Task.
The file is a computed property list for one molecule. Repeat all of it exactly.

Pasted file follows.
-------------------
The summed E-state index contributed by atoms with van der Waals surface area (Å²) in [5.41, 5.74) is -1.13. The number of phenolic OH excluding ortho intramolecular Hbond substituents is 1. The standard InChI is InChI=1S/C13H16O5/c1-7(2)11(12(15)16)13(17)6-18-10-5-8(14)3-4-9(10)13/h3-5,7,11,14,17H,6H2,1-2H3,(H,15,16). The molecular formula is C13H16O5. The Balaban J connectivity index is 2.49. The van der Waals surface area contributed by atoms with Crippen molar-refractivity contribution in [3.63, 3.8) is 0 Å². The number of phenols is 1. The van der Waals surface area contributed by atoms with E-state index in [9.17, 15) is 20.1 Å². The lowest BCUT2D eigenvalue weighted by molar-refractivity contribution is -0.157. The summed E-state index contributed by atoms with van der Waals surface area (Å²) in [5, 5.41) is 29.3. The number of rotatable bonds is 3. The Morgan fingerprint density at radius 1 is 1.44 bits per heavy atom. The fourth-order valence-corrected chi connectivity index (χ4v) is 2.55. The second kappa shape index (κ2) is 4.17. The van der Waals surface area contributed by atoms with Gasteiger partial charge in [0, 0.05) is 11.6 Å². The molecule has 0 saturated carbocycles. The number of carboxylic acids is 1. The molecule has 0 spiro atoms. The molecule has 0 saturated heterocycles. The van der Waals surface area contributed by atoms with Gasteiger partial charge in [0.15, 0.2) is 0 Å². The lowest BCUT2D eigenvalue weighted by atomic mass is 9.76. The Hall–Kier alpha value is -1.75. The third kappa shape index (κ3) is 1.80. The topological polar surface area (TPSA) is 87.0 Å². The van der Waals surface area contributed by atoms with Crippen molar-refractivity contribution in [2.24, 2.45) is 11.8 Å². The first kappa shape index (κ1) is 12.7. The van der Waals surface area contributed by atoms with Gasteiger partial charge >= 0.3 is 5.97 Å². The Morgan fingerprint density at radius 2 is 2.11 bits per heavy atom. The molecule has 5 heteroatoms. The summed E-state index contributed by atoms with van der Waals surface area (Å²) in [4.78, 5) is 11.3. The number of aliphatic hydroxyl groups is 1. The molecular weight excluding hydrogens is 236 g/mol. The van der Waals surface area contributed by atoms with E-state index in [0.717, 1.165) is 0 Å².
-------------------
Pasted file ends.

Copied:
The summed E-state index contributed by atoms with van der Waals surface area (Å²) in [5.41, 5.74) is -1.13. The number of phenolic OH excluding ortho intramolecular Hbond substituents is 1. The standard InChI is InChI=1S/C13H16O5/c1-7(2)11(12(15)16)13(17)6-18-10-5-8(14)3-4-9(10)13/h3-5,7,11,14,17H,6H2,1-2H3,(H,15,16). The molecular formula is C13H16O5. The Balaban J connectivity index is 2.49. The van der Waals surface area contributed by atoms with Crippen molar-refractivity contribution in [3.63, 3.8) is 0 Å². The number of phenols is 1. The van der Waals surface area contributed by atoms with E-state index in [9.17, 15) is 20.1 Å². The lowest BCUT2D eigenvalue weighted by molar-refractivity contribution is -0.157. The summed E-state index contributed by atoms with van der Waals surface area (Å²) in [5, 5.41) is 29.3. The number of rotatable bonds is 3. The Morgan fingerprint density at radius 1 is 1.44 bits per heavy atom. The fourth-order valence-corrected chi connectivity index (χ4v) is 2.55. The second kappa shape index (κ2) is 4.17. The van der Waals surface area contributed by atoms with Gasteiger partial charge in [0, 0.05) is 11.6 Å². The molecule has 0 saturated carbocycles. The number of carboxylic acids is 1. The molecule has 0 spiro atoms. The molecule has 0 saturated heterocycles. The van der Waals surface area contributed by atoms with Gasteiger partial charge in [0.15, 0.2) is 0 Å². The lowest BCUT2D eigenvalue weighted by atomic mass is 9.76. The Hall–Kier alpha value is -1.75. The third kappa shape index (κ3) is 1.80. The topological polar surface area (TPSA) is 87.0 Å². The van der Waals surface area contributed by atoms with Crippen molar-refractivity contribution in [2.24, 2.45) is 11.8 Å². The first kappa shape index (κ1) is 12.7. The van der Waals surface area contributed by atoms with Gasteiger partial charge >= 0.3 is 5.97 Å². The Morgan fingerprint density at radius 2 is 2.11 bits per heavy atom. The molecule has 5 heteroatoms. The summed E-state index contributed by atoms with van der Waals surface area (Å²) in [4.78, 5) is 11.3. The number of aliphatic hydroxyl groups is 1. The molecular weight excluding hydrogens is 236 g/mol. The van der Waals surface area contributed by atoms with E-state index in [0.717, 1.165) is 0 Å².